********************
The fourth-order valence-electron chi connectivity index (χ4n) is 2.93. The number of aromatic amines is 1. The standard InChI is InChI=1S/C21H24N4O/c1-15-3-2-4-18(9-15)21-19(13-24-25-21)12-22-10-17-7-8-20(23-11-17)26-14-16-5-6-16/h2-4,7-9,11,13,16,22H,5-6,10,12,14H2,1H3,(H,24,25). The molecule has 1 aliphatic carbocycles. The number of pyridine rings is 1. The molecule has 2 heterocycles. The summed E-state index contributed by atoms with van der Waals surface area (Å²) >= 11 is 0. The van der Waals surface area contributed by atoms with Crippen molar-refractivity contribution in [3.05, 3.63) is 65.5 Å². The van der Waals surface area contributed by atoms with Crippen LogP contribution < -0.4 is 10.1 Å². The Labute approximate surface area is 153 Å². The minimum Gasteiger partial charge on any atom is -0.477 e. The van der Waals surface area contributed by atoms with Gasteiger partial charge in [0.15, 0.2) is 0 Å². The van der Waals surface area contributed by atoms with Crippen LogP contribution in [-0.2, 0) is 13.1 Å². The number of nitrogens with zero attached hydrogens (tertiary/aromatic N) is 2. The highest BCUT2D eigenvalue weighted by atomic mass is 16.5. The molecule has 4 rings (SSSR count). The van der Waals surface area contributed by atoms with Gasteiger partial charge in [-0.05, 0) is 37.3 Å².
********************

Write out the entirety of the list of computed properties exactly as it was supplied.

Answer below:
The fourth-order valence-electron chi connectivity index (χ4n) is 2.93. The number of aromatic amines is 1. The standard InChI is InChI=1S/C21H24N4O/c1-15-3-2-4-18(9-15)21-19(13-24-25-21)12-22-10-17-7-8-20(23-11-17)26-14-16-5-6-16/h2-4,7-9,11,13,16,22H,5-6,10,12,14H2,1H3,(H,24,25). The molecule has 1 aliphatic carbocycles. The number of pyridine rings is 1. The molecule has 2 heterocycles. The summed E-state index contributed by atoms with van der Waals surface area (Å²) >= 11 is 0. The van der Waals surface area contributed by atoms with Crippen molar-refractivity contribution in [3.05, 3.63) is 65.5 Å². The van der Waals surface area contributed by atoms with Crippen LogP contribution < -0.4 is 10.1 Å². The Labute approximate surface area is 153 Å². The minimum Gasteiger partial charge on any atom is -0.477 e. The van der Waals surface area contributed by atoms with Gasteiger partial charge in [0.15, 0.2) is 0 Å². The van der Waals surface area contributed by atoms with Crippen LogP contribution in [-0.2, 0) is 13.1 Å². The number of nitrogens with zero attached hydrogens (tertiary/aromatic N) is 2. The highest BCUT2D eigenvalue weighted by atomic mass is 16.5. The molecule has 4 rings (SSSR count). The van der Waals surface area contributed by atoms with Gasteiger partial charge in [-0.05, 0) is 37.3 Å².